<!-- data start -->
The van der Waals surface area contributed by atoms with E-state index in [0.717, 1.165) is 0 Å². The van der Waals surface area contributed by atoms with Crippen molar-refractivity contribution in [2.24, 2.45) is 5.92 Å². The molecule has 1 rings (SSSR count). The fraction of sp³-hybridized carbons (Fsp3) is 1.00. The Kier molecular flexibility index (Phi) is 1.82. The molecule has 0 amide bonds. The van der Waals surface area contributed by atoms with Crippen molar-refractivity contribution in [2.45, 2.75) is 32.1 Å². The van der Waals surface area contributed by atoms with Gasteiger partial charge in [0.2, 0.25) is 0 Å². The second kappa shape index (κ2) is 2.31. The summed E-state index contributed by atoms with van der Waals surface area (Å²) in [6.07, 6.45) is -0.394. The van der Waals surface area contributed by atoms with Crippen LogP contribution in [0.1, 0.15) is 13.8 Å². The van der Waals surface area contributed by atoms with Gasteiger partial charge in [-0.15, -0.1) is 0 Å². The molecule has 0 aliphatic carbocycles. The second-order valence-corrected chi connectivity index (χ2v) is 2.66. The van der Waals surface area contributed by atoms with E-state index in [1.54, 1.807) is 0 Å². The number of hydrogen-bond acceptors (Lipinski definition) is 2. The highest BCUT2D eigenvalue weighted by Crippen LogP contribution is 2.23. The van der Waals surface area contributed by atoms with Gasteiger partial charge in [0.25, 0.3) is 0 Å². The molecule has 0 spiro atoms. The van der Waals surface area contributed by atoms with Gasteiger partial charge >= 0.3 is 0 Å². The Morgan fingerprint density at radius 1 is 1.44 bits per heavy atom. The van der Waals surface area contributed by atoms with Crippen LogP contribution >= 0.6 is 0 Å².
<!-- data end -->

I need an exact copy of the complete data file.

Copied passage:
The van der Waals surface area contributed by atoms with E-state index in [0.717, 1.165) is 0 Å². The van der Waals surface area contributed by atoms with Crippen molar-refractivity contribution in [2.24, 2.45) is 5.92 Å². The molecule has 1 rings (SSSR count). The fraction of sp³-hybridized carbons (Fsp3) is 1.00. The Kier molecular flexibility index (Phi) is 1.82. The molecule has 0 amide bonds. The van der Waals surface area contributed by atoms with Crippen molar-refractivity contribution in [2.45, 2.75) is 32.1 Å². The van der Waals surface area contributed by atoms with Gasteiger partial charge in [0.2, 0.25) is 0 Å². The second kappa shape index (κ2) is 2.31. The summed E-state index contributed by atoms with van der Waals surface area (Å²) in [6.07, 6.45) is -0.394. The van der Waals surface area contributed by atoms with Crippen LogP contribution in [0.1, 0.15) is 13.8 Å². The van der Waals surface area contributed by atoms with Gasteiger partial charge in [-0.15, -0.1) is 0 Å². The molecule has 0 aliphatic carbocycles. The second-order valence-corrected chi connectivity index (χ2v) is 2.66. The van der Waals surface area contributed by atoms with E-state index in [1.54, 1.807) is 0 Å². The number of hydrogen-bond acceptors (Lipinski definition) is 2. The highest BCUT2D eigenvalue weighted by Crippen LogP contribution is 2.23. The van der Waals surface area contributed by atoms with Gasteiger partial charge in [0.25, 0.3) is 0 Å². The molecule has 0 spiro atoms. The van der Waals surface area contributed by atoms with Gasteiger partial charge >= 0.3 is 0 Å². The Morgan fingerprint density at radius 1 is 1.44 bits per heavy atom. The van der Waals surface area contributed by atoms with Crippen LogP contribution >= 0.6 is 0 Å².